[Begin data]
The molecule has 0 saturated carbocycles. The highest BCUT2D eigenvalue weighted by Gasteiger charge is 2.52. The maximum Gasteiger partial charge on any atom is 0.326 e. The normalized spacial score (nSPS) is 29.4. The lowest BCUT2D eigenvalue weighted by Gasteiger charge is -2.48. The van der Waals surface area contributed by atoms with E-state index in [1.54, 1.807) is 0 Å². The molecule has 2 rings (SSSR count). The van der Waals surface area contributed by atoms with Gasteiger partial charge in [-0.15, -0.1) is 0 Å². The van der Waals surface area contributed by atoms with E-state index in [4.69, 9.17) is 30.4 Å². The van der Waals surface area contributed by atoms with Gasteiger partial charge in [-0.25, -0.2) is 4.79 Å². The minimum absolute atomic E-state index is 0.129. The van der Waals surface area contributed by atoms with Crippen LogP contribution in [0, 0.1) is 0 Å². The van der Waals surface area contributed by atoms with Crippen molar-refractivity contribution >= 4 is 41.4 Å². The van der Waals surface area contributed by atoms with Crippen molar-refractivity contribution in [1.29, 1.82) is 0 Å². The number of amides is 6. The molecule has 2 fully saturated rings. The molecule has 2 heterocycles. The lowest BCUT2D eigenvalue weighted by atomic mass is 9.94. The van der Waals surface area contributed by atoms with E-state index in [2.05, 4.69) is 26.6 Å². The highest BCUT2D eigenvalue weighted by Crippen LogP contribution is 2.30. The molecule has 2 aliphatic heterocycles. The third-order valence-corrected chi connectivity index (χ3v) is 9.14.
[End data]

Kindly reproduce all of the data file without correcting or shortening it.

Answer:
The molecule has 0 saturated carbocycles. The highest BCUT2D eigenvalue weighted by Gasteiger charge is 2.52. The maximum Gasteiger partial charge on any atom is 0.326 e. The normalized spacial score (nSPS) is 29.4. The lowest BCUT2D eigenvalue weighted by Gasteiger charge is -2.48. The van der Waals surface area contributed by atoms with E-state index in [1.54, 1.807) is 0 Å². The molecule has 2 rings (SSSR count). The van der Waals surface area contributed by atoms with Gasteiger partial charge in [-0.15, -0.1) is 0 Å². The van der Waals surface area contributed by atoms with E-state index in [4.69, 9.17) is 30.4 Å². The van der Waals surface area contributed by atoms with Gasteiger partial charge in [-0.25, -0.2) is 4.79 Å². The minimum absolute atomic E-state index is 0.129. The van der Waals surface area contributed by atoms with Crippen LogP contribution in [0, 0.1) is 0 Å². The van der Waals surface area contributed by atoms with Crippen molar-refractivity contribution >= 4 is 41.4 Å². The van der Waals surface area contributed by atoms with Crippen molar-refractivity contribution in [1.29, 1.82) is 0 Å². The number of amides is 6. The molecule has 2 fully saturated rings. The molecule has 2 heterocycles. The lowest BCUT2D eigenvalue weighted by atomic mass is 9.94. The van der Waals surface area contributed by atoms with E-state index in [2.05, 4.69) is 26.6 Å². The highest BCUT2D eigenvalue weighted by Crippen LogP contribution is 2.30. The molecule has 2 aliphatic heterocycles. The third-order valence-corrected chi connectivity index (χ3v) is 9.14.